Inspiring Thursday: Roxane Gay
“I am trying to become better in what I think and what I say and what I do, without abandoning what makes me human.” Roxane Gay is an essayist, novelist and speaker, as well as a self-described “bad feminist.”
Born in 1974 in Nebraska, United States, to Haitian parents, Gay was the oldest of three children. Her father was a civil engineer, so the family moved frequently and Gay didn’t form close friendships at school. From a very young age, she evaded loneliness and found solace in reading and writing. Gay talks about the captivating nature of novels and self loss in fictional worldsas a questioning young person.
At 12 years old, amid a relatively comfortable and supported childhood, Gay’s world was turned upside down when she was raped by her boyfriend and his friends. The devastating trauma of sexual violence was something she didn’t speak of for a very long time. She started gaining weight, trying to regain a sense of control over her body: “when I ate, I got to make my body into what I wanted it to be, which is a fortress.”
Struggling with her weight and her mental health in a fatphobic and unaccommodating society, Gay threw herself into writing and her trauma repeated itself on paper. At a boarding school in New Hampshire, a teacher recognized Gay’s talent, as well as the violence that haunted her, and encouraged her to seek counselling and to continue to develop her writing. She later explains, “I wrote myself back together.”
In her early 20s, Gay began publishing essays on gender, sex, race and inequality in national magazines as she earned her master’s degree and PhD. Much of her early work was centred on the normalization of sexual violence in the media and in pop culture.
Still struggling with the discomfort of being seen and sexualized as a woman, Gay continued to use eating as an outlet for her anxieties and avoidance in response to the pervasive and culturally normalized male gaze. She discusses fatness, feminism and self-acceptance against social hatred in her 2017 memoir, Hunger.
Fatness is a facet of feminism that Gay engages with frequently in her work, an essential part of her feminist identity. She is eloquent and firm about the necessity of intersectionality within feminism: “When we talk about the needs of women, we have to consider the other identities we inhabit.”
In 2014, Gay rose to international prominence with a collection of essays titled Bad Feminist. A New York Times bestseller, Bad Feminist addresses the many facets of feminism and the struggle to adopt a feminist identity as it is often the subject of critique, analysis and skepticism, if not outright hatred.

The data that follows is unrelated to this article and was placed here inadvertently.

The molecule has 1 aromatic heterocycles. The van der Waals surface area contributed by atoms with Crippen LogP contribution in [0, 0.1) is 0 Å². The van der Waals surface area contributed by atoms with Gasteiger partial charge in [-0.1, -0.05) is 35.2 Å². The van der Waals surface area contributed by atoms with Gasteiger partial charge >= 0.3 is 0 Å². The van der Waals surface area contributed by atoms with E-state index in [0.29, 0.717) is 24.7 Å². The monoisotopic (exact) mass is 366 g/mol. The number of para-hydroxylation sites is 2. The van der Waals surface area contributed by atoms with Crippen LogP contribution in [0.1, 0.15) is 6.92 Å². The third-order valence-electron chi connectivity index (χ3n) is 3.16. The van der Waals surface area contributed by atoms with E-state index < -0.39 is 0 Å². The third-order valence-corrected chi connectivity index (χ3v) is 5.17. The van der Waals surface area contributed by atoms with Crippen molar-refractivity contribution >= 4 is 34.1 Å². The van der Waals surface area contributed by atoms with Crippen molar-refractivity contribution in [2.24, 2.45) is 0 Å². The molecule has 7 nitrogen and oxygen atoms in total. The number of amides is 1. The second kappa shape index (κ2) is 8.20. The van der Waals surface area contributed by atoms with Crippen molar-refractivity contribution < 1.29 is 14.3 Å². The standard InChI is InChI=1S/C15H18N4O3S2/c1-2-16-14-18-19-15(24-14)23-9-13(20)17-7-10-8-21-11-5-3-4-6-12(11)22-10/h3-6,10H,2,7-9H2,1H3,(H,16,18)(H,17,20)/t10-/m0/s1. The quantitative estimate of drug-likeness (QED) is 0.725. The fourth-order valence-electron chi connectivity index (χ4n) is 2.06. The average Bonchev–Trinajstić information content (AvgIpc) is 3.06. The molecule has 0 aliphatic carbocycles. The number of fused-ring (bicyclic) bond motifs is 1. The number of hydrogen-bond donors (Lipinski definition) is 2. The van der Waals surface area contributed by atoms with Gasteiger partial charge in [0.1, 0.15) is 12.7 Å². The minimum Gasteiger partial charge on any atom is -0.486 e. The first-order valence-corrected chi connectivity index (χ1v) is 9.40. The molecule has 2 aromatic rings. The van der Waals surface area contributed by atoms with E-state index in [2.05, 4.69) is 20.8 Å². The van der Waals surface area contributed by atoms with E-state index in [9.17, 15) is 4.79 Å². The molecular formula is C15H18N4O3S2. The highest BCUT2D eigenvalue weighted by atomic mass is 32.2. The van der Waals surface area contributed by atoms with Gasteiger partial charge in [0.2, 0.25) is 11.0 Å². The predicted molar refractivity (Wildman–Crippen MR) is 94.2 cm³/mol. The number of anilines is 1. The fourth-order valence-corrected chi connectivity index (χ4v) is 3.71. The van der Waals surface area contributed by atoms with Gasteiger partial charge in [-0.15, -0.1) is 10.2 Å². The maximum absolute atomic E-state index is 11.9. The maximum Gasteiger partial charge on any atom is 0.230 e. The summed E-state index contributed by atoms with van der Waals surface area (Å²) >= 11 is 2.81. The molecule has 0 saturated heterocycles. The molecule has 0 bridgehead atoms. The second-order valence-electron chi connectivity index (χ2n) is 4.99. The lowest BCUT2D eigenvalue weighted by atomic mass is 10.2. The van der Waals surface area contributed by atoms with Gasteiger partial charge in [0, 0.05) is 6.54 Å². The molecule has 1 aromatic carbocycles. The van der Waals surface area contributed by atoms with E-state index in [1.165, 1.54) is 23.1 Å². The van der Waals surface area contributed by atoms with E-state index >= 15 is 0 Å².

Gay describes growing up fearing “the f-word” and all its socially exploited negative connotations, “For fear of what that label means, for fear of being unable to live up to unrealistic expectations.”
She grew into her feminist identity as she recognized its fallibility — feminism is not about perfection, but about progress, learning and growth. Gay explains, “As a feminist I feel a lot of pressure. We have this tendency to put visible feminist on a pedestal. We expect them to pose perfectly. When they disappoint us, we gleefully knock them from the very pedestal we put them on.”
Gay talks about stepping off the pedestal into her brand of “bad feminism” (which she later identifies as inclusive feminism) in her 2014 Ted Talk. She tells the audience, “When I drive to work, I listen to thuggish rap at a very loud volume, even though the lyrics are degrading to women; the lyrics offend me to my core.” She admits that she loves the colour pink, romantic comedies and watches [American reality show] The Bachelor — despite being able to critically analyze thousands of problematic misogynistic and sexist tropes within any given episode.
With this acknowledgement, Gay recognizes the strength, diversity and reality of the feminist movement. Where do we go from here? From acknowledging our imperfections to accountability, Gay says.
“We can change the channel when a television show treats sexual violence against women like sport (Game of Thrones) we can change the radio station when we hear songs that treat women as nothing, we can spend our box office dollars elsewhere when movies don’t treat women as anything more than decorative objects, we can stop supporting professional sports where the athletes treat their partners like punching bags.”
If we engage with our identities, our faults, our oppressions and our privileges, we can utilize our voices and platforms to demand more, Gay explains. Men of privilege can refuse to work in spaces without gender equal employment policies. White women can do the same in demanding the inclusion of racialized women. Minority women can demand that their inclusion is meaningful, non-tokenistic and sustainable.
Gay’s work online and in print engages an international audience to critical acclaim. Gay is openly bisexual, and her partner, Debbie Millman, is an American writer and designer. Gay has many forthcoming projects, including continuing as one of two black female writers for the Marvel comic, World of Wakanda. With small acts of bravery and significant demands for equality, Gay’s inclusive feminism can guide us all.
By Katie Clarke, WAVE Intern
“Bio.” Roxanegay.com. http://www.roxanegay.com/about/
Cochrane, Kira. “Roxane Gay: meet the bad feminist.” The Guardian. August 2, 2014. https://www.theguardian.com/world/2014/aug/02/roxane-gay-bad-feminist-sisterhood-fake-orgasm
Gay, Roxane. “Confessions of a bad feminist.” TEDWomen 2015. TED Conferences, May 2015. https://www.ted.com/talks/roxane_gay_confessions_of_a_bad_feminist
Langford, Sam. “Hannah Gadsby And Roxane Gay Just Hung Out, And Yes It’s The Greatest Thing Ever.” Junkee Media, 2018. https://junkee.com/hannah-gadsby-roxane-gay/186020